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OP85 Patient and staff perceptions of safety and risk: triangulating patient complaints and staff incident reports towards a dual perspective on adverse events
  1. J van Dael1,
  2. AT Gillespie2,
  3. TW Reader2,
  4. EK Mayer1
  1. 1Institute of Global Health Innovation, Imperial College, London, UK
  2. 2Department of Psychology and Behavioural Sciences, London School of Economics, London, UK


Background Incident reporting systems in healthcare are historically based on staff descriptions of adverse events. An increasing body of literature suggests patients provide critical insights to risk and error, but their potential has not sufficiently been investigated at the incident level. This study aims to examine to what extent patient complaints and staff incident reports discuss identical incidents, and how their perspectives could be integrated for more comprehensive safety analysis.

Methods Deterministic data linkage was performed on all complaints (n=5,265) and staff incident reports (‘PSIs’) (n=81,077) between April 2014 and March 2019 at a multisite hospital in London. A total of 402 complaints covered at least one incident also identified in the PSIs, and were included in the study. All incidents reported in complaints and staff incident reports were codified based on problem domain; problem severity; stage of care; staff group implicated; reported harm; and descriptive level (eg, description of human factors and root causes); adapted from the Healthcare Complaints Analysis Tool (HCAT) and the National Reporting and Learning System (NRLS). Aggregated coding outputs informed targeted qualitative analysis of free text incident reports for an in-depth exploration of key overlap and discrepancies in patient and staff descriptions of unsafe care.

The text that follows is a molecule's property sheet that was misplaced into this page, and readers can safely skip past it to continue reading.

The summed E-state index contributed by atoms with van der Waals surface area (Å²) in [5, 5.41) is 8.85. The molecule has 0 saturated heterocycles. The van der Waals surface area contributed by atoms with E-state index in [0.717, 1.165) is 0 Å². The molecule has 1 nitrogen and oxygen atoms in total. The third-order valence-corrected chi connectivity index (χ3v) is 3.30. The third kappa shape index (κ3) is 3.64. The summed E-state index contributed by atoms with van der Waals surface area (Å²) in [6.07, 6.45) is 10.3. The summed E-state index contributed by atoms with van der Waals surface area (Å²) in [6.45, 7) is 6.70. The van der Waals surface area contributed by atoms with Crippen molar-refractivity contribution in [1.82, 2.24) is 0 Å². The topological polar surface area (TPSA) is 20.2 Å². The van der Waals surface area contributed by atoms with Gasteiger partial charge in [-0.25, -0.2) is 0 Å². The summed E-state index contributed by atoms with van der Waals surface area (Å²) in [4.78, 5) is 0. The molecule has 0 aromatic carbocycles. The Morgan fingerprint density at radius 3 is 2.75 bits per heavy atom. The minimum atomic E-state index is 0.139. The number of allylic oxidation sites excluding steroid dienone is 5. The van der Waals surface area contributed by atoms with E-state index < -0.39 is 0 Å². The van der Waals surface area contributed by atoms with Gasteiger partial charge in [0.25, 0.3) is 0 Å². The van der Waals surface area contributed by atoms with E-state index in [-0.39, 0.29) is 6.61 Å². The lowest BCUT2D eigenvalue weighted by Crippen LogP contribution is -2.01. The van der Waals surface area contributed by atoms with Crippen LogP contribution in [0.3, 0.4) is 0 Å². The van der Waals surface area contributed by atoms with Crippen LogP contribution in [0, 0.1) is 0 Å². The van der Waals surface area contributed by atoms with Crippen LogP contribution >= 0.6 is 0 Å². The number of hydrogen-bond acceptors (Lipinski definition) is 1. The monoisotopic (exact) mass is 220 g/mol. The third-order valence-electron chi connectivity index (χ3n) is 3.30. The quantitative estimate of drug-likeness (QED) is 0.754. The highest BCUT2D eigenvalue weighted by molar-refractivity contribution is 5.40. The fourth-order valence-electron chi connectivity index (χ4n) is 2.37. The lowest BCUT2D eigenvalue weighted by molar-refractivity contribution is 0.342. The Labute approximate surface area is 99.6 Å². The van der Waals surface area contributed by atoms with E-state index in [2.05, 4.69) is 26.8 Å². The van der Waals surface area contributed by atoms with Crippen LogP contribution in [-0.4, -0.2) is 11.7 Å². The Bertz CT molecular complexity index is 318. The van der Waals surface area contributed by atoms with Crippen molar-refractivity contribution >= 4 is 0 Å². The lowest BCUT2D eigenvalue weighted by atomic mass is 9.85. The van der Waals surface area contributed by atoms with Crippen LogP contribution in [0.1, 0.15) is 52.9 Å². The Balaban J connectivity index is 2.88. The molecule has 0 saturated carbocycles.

Results Our preliminary results indicate staff and patients reported similar problem themes for 81.1% of overlapping incidents (of which 66.5% clinical, followed by 27.1% institutional, and 6.4% relational), but commonly differed in their description of contributing factors and root causes (eg, different time points in patient journey). Alongside overlapping incidents, patients reported an average of 1.4 additional incidents in their complaint, of which 23.6% were high severity. Additional patient-reported incidents included blind spot clinical issues (36.7%; eg care continuity; care omissions) or relationship issues pre- or post mutually identified incidents (39.1%; eg failure to listen to patient concerns; breach of candour).

Conclusion Our study suggests that traditional, clinician-based models of safety and risk are likely to omit critical dimensions of root causes to adverse events. Patients and public are able to contribute to safety monitoring and evaluation in two ways: by highlighting overlooked or undervalued aspects of unsafe care (eg failure to listen; absent communication) and by revealing latent causes of incidents across time (eg failed continuity of care; systemic care omissions).

  • health policy
  • patient voice
  • incident reporting

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